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Classic Tales of Ancient Greece



In a sunny land in Greece called Arcadia there lived a king and a queen who had no children. They wanted very much to have a son who might live to rule over Arcadia when the king was dead, and so, as the years went by, they prayed to great Jupiter on the mountain top that he would send them a son. After a while a child was born to them, but it was a little girl. The father was in a great rage with Jupiter and everybody else.

"What is a girl good for?" he said. "She can never do anything but sing, and spin, and spend money. If the child had been a boy, he might have learned to do many things,-to ride, and to hunt, and to fight in the wars,-and by and by he would have been king of Arcadia. But this girl can never be a king."

Then he called to one of his men and bade him take the babe out to a mountain where there was nothing but rocks and thick woods, and leave it there to be eaten up by the wild bears that lived in the caves and thickets. It would be the easiest way, he said, to get rid of the useless little creature.

The man carried the child far up on the mountain side and laid it down on a bed of moss in the shadow of a great rock. The child stretched out its baby hands towards him and smiled, but he turned away and left it there, for he did not dare to disobey the king.

For a whole night and a whole day the babe lay on its bed of moss, wailing for its mother; but only the birds among the trees heard its pitiful cries. At last it grew so weak for want of food that it could only moan and move its head a little from side to side. It would have died before another day if nobody had cared for it.

Just before dark on the second evening, a she-bear came strolling down the mountain side from her den. She was out looking for her cubs, for some hunters had stolen them that very day while she was away from home. She heard the moans of the little babe, and wondered if it was not one of her lost cubs; and when she saw it lying so helpless on the moss she went to it and looked at it kindly. Was it possible that a little bear could be changed into a pretty babe with fat white hands and with a beautiful gold chain around its neck? The old bear did not know; and as the child looked at her with its bright black eyes, she growled softly and licked its face with her warm tongue and then lay down beside it, just as she would have done with her own little cubs. The babe was too young to feel afraid, and it cuddled close to the old bear and felt that it had found a friend. After a while it fell asleep; but the bear guarded it until morning and then went down the mountain side to look for food.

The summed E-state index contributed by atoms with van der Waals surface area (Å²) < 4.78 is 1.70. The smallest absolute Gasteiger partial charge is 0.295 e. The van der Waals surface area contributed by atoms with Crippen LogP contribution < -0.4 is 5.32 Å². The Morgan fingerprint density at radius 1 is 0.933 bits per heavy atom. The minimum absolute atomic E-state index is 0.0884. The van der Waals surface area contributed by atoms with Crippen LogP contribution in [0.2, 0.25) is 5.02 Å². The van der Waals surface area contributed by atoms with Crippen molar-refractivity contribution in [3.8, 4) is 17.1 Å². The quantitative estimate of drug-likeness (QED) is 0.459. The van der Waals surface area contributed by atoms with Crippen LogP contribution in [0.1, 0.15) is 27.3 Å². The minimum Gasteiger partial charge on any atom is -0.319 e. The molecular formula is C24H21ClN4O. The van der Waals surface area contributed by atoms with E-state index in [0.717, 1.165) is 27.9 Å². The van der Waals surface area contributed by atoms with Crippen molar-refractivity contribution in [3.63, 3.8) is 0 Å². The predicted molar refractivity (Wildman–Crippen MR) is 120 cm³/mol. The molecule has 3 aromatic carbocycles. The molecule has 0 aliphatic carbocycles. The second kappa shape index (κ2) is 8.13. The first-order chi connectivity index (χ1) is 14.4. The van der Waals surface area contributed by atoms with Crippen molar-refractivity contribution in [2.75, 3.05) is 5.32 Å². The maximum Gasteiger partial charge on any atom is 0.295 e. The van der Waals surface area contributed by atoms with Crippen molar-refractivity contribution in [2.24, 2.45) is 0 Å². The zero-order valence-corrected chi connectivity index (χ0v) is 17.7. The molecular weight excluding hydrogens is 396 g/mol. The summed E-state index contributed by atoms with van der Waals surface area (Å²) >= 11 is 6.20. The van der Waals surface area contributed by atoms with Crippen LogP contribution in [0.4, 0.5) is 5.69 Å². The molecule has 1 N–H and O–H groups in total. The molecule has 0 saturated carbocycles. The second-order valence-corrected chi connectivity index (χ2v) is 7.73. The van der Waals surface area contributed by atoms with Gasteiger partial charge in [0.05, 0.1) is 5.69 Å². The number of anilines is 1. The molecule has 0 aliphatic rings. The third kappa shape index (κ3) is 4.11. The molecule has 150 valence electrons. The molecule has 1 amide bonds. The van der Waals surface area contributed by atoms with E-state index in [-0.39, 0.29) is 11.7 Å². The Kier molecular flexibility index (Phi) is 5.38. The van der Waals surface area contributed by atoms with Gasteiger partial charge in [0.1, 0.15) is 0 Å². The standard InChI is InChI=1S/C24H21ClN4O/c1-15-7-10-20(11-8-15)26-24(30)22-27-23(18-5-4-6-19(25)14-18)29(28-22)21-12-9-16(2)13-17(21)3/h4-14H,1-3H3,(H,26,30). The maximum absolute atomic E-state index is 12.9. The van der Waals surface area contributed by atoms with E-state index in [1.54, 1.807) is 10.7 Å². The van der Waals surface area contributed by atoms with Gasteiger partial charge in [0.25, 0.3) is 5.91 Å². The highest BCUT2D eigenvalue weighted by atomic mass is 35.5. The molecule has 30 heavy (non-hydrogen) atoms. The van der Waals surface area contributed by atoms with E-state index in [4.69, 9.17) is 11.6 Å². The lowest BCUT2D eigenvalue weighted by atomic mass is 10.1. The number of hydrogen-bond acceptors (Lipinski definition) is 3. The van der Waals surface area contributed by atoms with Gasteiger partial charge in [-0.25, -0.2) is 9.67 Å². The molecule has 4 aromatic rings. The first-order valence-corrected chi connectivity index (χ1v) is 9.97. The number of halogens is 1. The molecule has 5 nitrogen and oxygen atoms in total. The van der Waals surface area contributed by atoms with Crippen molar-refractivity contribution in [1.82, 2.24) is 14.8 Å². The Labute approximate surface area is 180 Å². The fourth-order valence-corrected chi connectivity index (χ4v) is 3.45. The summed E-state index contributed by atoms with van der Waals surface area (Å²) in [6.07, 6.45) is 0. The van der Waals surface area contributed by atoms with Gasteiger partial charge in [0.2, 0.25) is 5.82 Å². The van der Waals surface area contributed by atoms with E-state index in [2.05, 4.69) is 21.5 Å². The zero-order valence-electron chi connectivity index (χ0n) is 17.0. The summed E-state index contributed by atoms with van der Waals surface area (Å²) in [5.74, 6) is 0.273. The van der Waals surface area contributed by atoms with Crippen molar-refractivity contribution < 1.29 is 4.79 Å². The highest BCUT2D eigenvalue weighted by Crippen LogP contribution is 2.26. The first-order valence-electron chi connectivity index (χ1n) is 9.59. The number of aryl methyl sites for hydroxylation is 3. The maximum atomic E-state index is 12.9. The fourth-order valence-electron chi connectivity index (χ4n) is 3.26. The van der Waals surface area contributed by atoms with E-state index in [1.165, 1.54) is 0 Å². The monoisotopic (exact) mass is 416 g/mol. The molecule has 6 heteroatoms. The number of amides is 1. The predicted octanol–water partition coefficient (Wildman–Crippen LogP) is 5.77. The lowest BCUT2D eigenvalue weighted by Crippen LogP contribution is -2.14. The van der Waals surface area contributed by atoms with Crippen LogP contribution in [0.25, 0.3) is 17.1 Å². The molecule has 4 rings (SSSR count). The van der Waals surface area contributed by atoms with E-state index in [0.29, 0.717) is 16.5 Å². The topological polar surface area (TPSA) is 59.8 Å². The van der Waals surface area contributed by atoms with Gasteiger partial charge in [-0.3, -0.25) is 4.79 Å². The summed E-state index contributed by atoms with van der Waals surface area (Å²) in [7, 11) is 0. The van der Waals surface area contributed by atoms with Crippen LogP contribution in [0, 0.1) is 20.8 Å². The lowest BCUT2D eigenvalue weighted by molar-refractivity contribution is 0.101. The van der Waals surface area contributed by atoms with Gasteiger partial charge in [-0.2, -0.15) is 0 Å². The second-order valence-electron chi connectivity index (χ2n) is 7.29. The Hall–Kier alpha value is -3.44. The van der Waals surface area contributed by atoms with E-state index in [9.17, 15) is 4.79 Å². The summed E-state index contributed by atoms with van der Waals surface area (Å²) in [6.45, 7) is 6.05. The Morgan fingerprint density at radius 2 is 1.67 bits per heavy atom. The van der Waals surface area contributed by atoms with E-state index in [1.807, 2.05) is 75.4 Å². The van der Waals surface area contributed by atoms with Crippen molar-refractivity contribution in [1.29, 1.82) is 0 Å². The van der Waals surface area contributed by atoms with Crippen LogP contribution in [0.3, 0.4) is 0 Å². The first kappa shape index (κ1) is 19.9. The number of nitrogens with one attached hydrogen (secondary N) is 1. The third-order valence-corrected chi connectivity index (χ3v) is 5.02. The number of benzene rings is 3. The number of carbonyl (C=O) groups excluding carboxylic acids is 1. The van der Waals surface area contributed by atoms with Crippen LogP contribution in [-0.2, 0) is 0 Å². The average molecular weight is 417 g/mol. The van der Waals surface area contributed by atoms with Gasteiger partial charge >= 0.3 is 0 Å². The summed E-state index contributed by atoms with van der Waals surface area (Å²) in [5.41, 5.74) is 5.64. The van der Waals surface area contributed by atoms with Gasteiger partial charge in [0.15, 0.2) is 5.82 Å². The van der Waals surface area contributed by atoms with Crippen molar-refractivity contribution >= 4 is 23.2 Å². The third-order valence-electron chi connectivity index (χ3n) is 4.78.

In the evening, before dark, the bear came again and carried the child to her own den under the shelter of a rock where vines and wild flowers grew; and every day after that she came and gave the child food and played with it. And all the bears on the mountain learned about the wonderful cub that had been found, and came to see it; but not one of them offered to harm it. And the little girl grew fast and became strong, and after a while could walk and run among the trees and rocks and brambles on the round top of the mountain; but her bear mother would not allow her to wander far from the den beneath the rock where the vines and the wild flowers grew.

One day some hunters came up the mountain to look for game, and one of them pulled aside the vines which grew in front of the old bear's home. He was surprised to see the beautiful child lying on the grass and playing with the flowers which she had gathered. But at sight of him she leaped to her feet and bounded away like a frightened deer. She led the hunters a fine chase among the trees and rocks; but there were a dozen of them, and it was not long till they caught her.

The hunters had never taken such game as that before, and they were so well satisfied that they did not care to hunt any more that day. The child struggled and fought as hard as she knew how, but it was of no use. The hunters carried her down the mountain, and took her to the house where they lived on the other side of the forest. At first she cried all the time, for she sadly missed the bear that had been a mother to her so long. But the hunters made a great pet of her, and gave her many pretty things to play with, and were very kind; and it was not long till she began to like her new home.

The hunters named her Atalanta, and when she grew older, they made her a bow and arrows, and taught her how to shoot; and they gave her a light spear, and showed her how to carry it and how to hurl it at the game or at an enemy. Then they took her with them when they went hunting, and there was nothing in the world that pleased her so much as roaming through the woods and running after the deer and other wild animals. Her feet became very swift, so that she could run faster than any of the men; and her arms were so strong and her eyes so sharp and true that with her arrow or her spear she never missed the mark. And she grew up to be very tall and graceful, and was known throughout all Arcadia as the fleet-footed huntress.

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